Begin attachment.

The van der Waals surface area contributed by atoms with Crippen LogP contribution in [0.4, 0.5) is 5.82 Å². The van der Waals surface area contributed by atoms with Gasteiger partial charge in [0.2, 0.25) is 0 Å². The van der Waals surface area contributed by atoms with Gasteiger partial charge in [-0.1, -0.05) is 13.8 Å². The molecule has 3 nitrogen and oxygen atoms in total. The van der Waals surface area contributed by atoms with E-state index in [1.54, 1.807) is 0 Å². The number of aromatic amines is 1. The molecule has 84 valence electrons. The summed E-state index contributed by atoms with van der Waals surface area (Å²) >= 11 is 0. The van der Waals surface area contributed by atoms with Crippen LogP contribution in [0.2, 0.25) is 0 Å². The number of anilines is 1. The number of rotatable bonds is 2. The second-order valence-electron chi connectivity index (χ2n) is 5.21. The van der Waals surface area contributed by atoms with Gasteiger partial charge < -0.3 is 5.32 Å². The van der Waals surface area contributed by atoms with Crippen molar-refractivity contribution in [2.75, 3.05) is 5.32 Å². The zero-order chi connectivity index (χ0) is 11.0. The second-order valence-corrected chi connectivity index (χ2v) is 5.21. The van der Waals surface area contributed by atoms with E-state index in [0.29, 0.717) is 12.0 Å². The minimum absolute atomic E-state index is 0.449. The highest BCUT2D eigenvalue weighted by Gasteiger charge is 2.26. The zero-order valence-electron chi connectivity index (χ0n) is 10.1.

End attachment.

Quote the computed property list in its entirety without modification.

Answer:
The van der Waals surface area contributed by atoms with Crippen LogP contribution in [0.4, 0.5) is 5.82 Å². The van der Waals surface area contributed by atoms with Gasteiger partial charge in [0.2, 0.25) is 0 Å². The van der Waals surface area contributed by atoms with Gasteiger partial charge in [-0.1, -0.05) is 13.8 Å². The molecule has 3 nitrogen and oxygen atoms in total. The van der Waals surface area contributed by atoms with E-state index in [1.54, 1.807) is 0 Å². The number of aromatic amines is 1. The molecule has 84 valence electrons. The summed E-state index contributed by atoms with van der Waals surface area (Å²) >= 11 is 0. The van der Waals surface area contributed by atoms with Crippen LogP contribution in [0.2, 0.25) is 0 Å². The number of anilines is 1. The number of rotatable bonds is 2. The second-order valence-electron chi connectivity index (χ2n) is 5.21. The van der Waals surface area contributed by atoms with Gasteiger partial charge < -0.3 is 5.32 Å². The van der Waals surface area contributed by atoms with Crippen molar-refractivity contribution in [2.75, 3.05) is 5.32 Å². The zero-order chi connectivity index (χ0) is 11.0. The second-order valence-corrected chi connectivity index (χ2v) is 5.21. The van der Waals surface area contributed by atoms with E-state index in [0.29, 0.717) is 12.0 Å². The minimum absolute atomic E-state index is 0.449. The highest BCUT2D eigenvalue weighted by Gasteiger charge is 2.26. The zero-order valence-electron chi connectivity index (χ0n) is 10.1.